In essence, these bailouts give bondholders more protection than they’d otherwise see — at stockholders’ expense.
It’s probably true that “something had to be done” in the case of AIG, the nation’s largest insurance company with operations in 130‐plus countries. But doing something could have meant doing something else — such as offering a secured bridge loan while AIG engaged in some orderly asset sales.
As it is, the US government is charging AIG an interest rate above 11 percent for a well‐secured two‐year loan of $85 billion. That rate properly includes a fat risk premium above the Treasury’s two‐year borrowing cost (about 2.2 percent) — but the government is also greatly diluting AIG stockholder equity by taking a 79.9 percent stake in the company.
The nation’s largest insurance company has been virtually nationalized, surely a draconian solution.
These surprises are always rationalized as a means of “stabilizing markets” or “restoring confidence” — yet the AIG deal is not the first “bailout” to inspire more terror than calm.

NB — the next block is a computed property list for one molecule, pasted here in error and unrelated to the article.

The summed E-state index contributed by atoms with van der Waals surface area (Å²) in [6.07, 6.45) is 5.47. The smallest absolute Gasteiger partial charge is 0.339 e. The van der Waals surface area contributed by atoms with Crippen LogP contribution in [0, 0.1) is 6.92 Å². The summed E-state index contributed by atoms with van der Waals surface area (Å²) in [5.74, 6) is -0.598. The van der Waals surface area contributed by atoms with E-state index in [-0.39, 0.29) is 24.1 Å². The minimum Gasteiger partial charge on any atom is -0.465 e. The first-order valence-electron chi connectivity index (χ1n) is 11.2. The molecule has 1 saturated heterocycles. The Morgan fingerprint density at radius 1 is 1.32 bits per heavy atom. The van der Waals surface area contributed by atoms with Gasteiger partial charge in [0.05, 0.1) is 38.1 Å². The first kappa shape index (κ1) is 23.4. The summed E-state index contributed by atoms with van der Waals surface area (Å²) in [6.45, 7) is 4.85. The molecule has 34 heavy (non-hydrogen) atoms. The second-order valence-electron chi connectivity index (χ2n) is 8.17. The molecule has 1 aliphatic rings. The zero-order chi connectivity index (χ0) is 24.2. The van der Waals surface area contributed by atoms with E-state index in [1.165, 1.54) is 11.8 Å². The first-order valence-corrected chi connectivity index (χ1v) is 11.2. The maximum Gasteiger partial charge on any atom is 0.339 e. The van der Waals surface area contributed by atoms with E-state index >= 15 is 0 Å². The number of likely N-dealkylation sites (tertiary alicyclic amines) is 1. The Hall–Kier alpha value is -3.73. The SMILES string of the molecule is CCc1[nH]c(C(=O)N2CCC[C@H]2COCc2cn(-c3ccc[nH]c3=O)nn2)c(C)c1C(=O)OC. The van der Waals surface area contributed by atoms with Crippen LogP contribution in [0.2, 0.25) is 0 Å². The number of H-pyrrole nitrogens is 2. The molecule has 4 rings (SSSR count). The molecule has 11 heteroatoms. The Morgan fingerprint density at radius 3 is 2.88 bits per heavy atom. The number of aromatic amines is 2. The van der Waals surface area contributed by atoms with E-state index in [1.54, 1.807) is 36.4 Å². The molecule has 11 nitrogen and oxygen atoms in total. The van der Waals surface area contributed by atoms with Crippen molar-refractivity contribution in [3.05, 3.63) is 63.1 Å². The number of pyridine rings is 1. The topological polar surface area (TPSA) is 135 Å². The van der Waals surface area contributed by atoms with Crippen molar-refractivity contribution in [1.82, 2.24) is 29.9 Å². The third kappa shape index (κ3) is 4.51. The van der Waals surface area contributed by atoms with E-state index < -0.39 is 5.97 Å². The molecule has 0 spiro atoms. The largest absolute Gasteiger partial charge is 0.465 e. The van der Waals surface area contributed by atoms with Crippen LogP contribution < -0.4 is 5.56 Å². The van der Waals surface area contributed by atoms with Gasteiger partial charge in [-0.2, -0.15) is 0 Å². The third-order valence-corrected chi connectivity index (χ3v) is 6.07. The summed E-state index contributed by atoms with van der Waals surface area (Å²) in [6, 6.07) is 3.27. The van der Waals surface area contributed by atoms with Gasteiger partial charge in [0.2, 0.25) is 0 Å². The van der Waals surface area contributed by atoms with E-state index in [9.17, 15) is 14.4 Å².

Left alone, financial markets usually work out the best possible deals among competing interests. Whenever the feds have gotten involved, by contrast, they’ve taken sides in the tension between stockholders and creditors — invariably throwing stockholders overboard.
Owners of common stock are supposed to be last in line during an actual bankruptcy, getting leftover scraps after creditors pick a firm’s assets to the bone. But in anything short of that, patient stockholders stand a decent chance of eventually seeing some recovery in the share price, if and when the firm gets back on its feet.
And in the recent crises, bankruptcy was involved only in the case of Lehman — the one time the feds kept their hands off.
From Treasury Secretary Hank Paulson and Fed chief Ben Bernanke on down, top officials have shown too little confidence in markets and too much confidence in themselves. As a result, anyone who’s still holding stock in a financial firm now faces a big new risk premium — because these companies are now subject to compulsory mergers on unfavorable terms (as with Bear Stearns, where the feds initially tried to force stockholders to take just $2 a share) or quasi‐nationalization.